Thirdly, managers should also identify programs and activities like employee assistance program and morale committees to boost morale, ranging from awards and work citations to education programs, to fun activities where enjoyment translates into good spirits in the workforce (Hilgert et a., 1995; Nelson, 1999).

Fourthly, managers should provide opportunity and recognition by structuring career planning programs (like job rotations and skills training) to capture prolonged interest from employees (Hoffman, 1999).  This gives employees opportunity to gain exposure while building self-esteem and credibility that is valuable for both the organization and the employees.  Managers should also recognize accomplishments that can prove to be a much more lucrative incentive than any financial considerations an organization may offer.

Fifthly, managers should adopt transformational leadership (Schermerhorn, 1996) by achieving special qualities as in Figure 6 to inspire influences to subordinates to achieve extraordinary performance.  They should clearly communicate their vision and expectations.  They should be honest and positive, use their personal power and attraction to build trust and emotion from employees.  They should understand, appreciate and recognize employees・ achievement; and respect individual qualities/abilities by empowerment and employees involvement.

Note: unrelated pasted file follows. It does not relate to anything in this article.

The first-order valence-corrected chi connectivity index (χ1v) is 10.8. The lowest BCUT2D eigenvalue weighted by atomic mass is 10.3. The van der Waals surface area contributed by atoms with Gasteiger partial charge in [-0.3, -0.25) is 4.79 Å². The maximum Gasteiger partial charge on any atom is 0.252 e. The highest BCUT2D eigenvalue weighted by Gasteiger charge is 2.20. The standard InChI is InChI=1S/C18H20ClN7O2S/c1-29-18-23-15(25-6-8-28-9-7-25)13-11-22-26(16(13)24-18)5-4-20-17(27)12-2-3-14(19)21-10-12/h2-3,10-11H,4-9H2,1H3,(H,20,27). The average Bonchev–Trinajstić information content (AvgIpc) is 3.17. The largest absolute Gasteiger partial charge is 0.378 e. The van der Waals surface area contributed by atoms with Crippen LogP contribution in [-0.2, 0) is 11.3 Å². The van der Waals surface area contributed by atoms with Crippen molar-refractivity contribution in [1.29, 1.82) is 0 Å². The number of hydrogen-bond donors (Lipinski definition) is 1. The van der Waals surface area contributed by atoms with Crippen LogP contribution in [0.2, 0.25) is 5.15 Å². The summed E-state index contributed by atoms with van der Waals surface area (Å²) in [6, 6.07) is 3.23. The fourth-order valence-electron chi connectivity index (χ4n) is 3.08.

Finally, managers should also develop human relations by promoting positive morale as it is the outgrowth of a caring, responsive organizational climate (Frunzi and Savini, 1997).  Paying attention to the little things that workers value, emphasizing open and honest communication, and developing employee recognition programs are essential supervisory practices leading to positive employee morale and substantial organizational returns.

Above guidelines will be only effective with support from all parties within the organization.  Effective managers should also observe morale frequently and conduct employee attitude survey timely to ensure morale is on its highest level (Stone, 1998).

3.      Applications

Ellis, department managers of Opel Limited, recently has some major problems in understanding and supervising her departmental employees.  The employees・ morale was low as indicated from several symptoms: no respects to Ellis, low productivity, general lack of cooperation, loss of interest and enthusiasm, and change in attitude (George et al, 1992; Weiss, 1998).